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 December 6th, 2018, 02:01 AM #1 Senior Member   Joined: Jan 2012 Posts: 140 Thanks: 2 How to solve this integral... Hi, Please do let me know how do I solve this integral: $\displaystyle \int_{0}^{\left [ x \right ]}\left ( \left [ x \right ] -\left [ x-\frac{1}{2} \right ]\right )dx$ where, '[]' denotes greatest integer function (used at three places in this question ). Thx. December 6th, 2018, 02:08 AM #2 Senior Member   Joined: Sep 2015 From: USA Posts: 2,549 Thanks: 1399 do you mean $\displaystyle \int \limits_0^{\lfloor x \rfloor}~\lfloor s \rfloor - \left \lfloor s - \dfrac 1 2 \right \rfloor ~ds$ you can't have $x$ in the limit and as the integral dummy variable. Thanks from topsquark December 6th, 2018, 02:16 AM #3 Senior Member   Joined: Jan 2012 Posts: 140 Thanks: 2 Actually that was the question in a book which I typed exactly. Last edited by happy21; December 6th, 2018 at 02:16 AM. Reason: Quote not required. December 6th, 2018, 02:16 AM #4 Senior Member   Joined: Sep 2015 From: USA Posts: 2,549 Thanks: 1399 If you work it all out it turns out that the integral equals $\dfrac 1 2 \lfloor x \rfloor$ December 6th, 2018, 02:23 AM #5 Senior Member   Joined: Jan 2012 Posts: 140 Thanks: 2 Thanks but plz elaborate. December 6th, 2018, 02:28 AM   #6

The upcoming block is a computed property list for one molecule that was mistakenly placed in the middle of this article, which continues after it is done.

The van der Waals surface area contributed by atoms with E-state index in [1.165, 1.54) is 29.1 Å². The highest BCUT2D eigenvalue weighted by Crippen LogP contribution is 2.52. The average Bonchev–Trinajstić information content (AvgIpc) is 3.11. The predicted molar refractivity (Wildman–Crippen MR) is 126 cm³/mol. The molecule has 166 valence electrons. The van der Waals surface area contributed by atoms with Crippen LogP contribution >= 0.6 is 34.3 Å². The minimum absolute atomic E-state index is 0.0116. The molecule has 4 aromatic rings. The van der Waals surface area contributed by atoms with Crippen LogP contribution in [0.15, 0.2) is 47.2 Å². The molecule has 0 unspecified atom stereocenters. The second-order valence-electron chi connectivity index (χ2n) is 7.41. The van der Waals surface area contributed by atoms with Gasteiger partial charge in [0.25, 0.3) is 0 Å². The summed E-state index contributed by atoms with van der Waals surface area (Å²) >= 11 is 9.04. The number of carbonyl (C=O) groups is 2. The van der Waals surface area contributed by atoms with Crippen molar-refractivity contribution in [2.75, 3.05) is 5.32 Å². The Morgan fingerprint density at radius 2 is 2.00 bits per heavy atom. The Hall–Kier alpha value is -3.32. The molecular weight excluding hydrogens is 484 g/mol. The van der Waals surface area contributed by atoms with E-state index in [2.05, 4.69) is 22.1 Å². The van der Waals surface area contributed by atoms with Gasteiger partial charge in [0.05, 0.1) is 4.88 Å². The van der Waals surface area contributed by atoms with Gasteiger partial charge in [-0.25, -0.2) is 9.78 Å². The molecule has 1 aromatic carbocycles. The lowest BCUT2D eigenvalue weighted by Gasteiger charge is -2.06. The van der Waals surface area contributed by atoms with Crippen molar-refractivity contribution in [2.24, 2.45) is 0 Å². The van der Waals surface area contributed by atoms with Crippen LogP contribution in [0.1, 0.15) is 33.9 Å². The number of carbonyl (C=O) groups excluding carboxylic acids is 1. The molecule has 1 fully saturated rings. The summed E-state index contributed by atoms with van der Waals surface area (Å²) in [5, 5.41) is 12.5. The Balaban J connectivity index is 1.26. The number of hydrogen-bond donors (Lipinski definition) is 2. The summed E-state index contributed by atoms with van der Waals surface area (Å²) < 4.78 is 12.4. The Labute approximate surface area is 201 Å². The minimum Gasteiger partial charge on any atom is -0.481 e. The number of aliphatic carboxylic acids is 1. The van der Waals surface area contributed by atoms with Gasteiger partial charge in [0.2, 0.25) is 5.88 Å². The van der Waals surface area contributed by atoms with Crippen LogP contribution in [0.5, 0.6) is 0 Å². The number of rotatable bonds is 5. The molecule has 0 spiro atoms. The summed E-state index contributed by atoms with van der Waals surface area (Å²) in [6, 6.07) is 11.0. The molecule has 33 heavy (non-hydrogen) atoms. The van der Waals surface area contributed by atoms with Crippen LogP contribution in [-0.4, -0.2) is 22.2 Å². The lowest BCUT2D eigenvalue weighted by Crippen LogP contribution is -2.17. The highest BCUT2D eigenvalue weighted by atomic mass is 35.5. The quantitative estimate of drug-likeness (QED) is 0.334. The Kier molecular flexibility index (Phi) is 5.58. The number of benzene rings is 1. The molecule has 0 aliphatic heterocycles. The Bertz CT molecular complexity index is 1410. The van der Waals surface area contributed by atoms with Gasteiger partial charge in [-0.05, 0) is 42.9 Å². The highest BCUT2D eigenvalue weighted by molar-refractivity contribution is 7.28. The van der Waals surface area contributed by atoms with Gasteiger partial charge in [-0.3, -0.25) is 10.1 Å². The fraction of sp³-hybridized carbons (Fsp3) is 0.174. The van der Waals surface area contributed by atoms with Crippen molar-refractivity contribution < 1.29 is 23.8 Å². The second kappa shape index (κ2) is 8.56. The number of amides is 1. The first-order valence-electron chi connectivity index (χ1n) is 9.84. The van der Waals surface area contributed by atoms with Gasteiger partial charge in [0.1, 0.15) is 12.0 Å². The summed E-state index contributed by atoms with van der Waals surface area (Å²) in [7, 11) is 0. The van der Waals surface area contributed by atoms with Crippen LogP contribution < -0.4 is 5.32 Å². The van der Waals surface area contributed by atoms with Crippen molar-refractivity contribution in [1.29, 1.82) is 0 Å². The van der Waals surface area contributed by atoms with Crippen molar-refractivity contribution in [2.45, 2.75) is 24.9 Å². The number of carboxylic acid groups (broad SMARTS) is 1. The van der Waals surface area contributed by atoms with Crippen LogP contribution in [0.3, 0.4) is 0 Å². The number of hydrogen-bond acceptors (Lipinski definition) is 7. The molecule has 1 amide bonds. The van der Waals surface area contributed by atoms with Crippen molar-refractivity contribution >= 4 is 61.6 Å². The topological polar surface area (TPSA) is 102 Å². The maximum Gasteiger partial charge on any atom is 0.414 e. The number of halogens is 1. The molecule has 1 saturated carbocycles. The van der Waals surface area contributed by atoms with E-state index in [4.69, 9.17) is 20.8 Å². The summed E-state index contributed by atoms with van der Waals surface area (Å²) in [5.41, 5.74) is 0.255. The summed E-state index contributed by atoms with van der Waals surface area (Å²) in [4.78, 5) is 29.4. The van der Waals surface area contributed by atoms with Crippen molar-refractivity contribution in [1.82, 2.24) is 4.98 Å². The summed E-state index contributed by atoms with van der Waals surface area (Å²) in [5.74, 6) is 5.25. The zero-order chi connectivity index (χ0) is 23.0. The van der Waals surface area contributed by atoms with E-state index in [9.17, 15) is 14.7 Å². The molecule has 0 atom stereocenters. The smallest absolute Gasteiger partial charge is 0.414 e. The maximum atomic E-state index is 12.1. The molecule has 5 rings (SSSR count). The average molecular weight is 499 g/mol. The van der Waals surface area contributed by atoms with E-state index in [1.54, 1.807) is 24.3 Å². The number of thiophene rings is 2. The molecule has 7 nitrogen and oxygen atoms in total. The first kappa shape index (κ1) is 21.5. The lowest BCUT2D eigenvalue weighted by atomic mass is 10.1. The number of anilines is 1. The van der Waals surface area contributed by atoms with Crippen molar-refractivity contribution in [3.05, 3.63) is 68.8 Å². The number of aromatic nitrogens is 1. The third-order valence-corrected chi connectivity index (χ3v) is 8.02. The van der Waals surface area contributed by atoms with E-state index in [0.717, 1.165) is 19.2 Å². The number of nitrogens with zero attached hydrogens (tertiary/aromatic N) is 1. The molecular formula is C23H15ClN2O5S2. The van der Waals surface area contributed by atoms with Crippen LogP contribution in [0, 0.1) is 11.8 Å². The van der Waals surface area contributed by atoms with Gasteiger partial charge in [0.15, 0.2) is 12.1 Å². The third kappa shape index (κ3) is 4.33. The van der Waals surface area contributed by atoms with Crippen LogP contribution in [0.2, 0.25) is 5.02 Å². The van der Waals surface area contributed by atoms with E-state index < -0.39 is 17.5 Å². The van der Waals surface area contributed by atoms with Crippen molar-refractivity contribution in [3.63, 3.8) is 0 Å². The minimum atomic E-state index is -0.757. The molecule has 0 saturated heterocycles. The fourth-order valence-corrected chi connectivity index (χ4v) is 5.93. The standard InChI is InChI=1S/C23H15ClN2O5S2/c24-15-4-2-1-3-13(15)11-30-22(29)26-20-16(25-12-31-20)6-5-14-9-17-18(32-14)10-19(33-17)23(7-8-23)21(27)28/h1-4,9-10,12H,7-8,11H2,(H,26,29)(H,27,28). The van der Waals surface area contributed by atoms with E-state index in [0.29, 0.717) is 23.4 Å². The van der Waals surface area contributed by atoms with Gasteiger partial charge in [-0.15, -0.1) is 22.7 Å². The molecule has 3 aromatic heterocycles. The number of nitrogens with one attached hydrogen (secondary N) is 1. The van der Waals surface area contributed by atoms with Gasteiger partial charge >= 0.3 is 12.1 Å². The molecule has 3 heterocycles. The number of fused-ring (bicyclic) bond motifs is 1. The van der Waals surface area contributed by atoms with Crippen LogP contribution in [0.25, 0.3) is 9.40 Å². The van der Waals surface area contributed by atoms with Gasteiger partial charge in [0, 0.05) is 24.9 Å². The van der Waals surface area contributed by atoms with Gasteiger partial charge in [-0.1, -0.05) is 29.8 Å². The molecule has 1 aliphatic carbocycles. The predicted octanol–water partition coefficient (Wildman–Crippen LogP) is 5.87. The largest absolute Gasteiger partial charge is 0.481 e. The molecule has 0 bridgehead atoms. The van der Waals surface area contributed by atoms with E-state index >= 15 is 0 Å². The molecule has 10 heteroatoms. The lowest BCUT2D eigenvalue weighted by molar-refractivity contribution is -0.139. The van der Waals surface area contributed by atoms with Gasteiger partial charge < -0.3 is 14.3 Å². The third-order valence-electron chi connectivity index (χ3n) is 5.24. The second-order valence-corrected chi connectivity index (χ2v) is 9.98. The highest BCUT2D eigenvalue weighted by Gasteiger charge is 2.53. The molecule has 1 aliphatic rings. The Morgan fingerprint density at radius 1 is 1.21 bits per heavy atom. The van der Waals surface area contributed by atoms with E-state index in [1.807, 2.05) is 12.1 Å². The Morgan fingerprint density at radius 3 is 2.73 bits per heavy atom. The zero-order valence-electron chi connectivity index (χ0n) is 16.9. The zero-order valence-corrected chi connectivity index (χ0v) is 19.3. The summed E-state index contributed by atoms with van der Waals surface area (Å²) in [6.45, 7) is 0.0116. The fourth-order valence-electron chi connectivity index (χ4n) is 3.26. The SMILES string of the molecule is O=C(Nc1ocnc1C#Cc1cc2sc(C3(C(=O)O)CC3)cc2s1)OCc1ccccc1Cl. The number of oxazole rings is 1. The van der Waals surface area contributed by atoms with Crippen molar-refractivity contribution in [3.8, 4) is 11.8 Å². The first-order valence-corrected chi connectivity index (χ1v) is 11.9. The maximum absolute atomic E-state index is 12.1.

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Quote:
 Originally Posted by romsek . . . you can't have $x$ in the limit and as the integral dummy variable.
You can use any letter for the dummy variable. If you use an $x$, it's not the same variable as the $x$ used for the limit. December 6th, 2018, 03:14 AM #7 Senior Member   Joined: Jan 2012 Posts: 140 Thanks: 2 Can one elaborate step by step the result so obtained. Thx. December 6th, 2018, 05:20 AM #8 Global Moderator   Joined: Dec 2006 Posts: 20,966 Thanks: 2216 Consider the intervals [n, n+1/2) and [n+1/2, n+1), where n is an integer. The integrand evaluates to 1 on the first of those, and 0 on the second, so integrating over [n, n+1) gives 1/2. The interval $[0, \lfloor{x}\rfloor)$ consists of $\lfloor{x}\rfloor$ subintervals of that type (i.e. [n, n+1)), so the value of the original integral is $\lfloor{x}\rfloor$ × 1/2. Thanks from happy21 and topsquark March 16th, 2019, 01:45 AM   #9
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 Originally Posted by skipjack The interval $[0, \lfloor{x}\rfloor)$ consists of $\lfloor{x}\rfloor$ subintervals of that type (i.e. [n, n+1)), so the value of the original integral is $\lfloor{x}\rfloor$ × 1/2.
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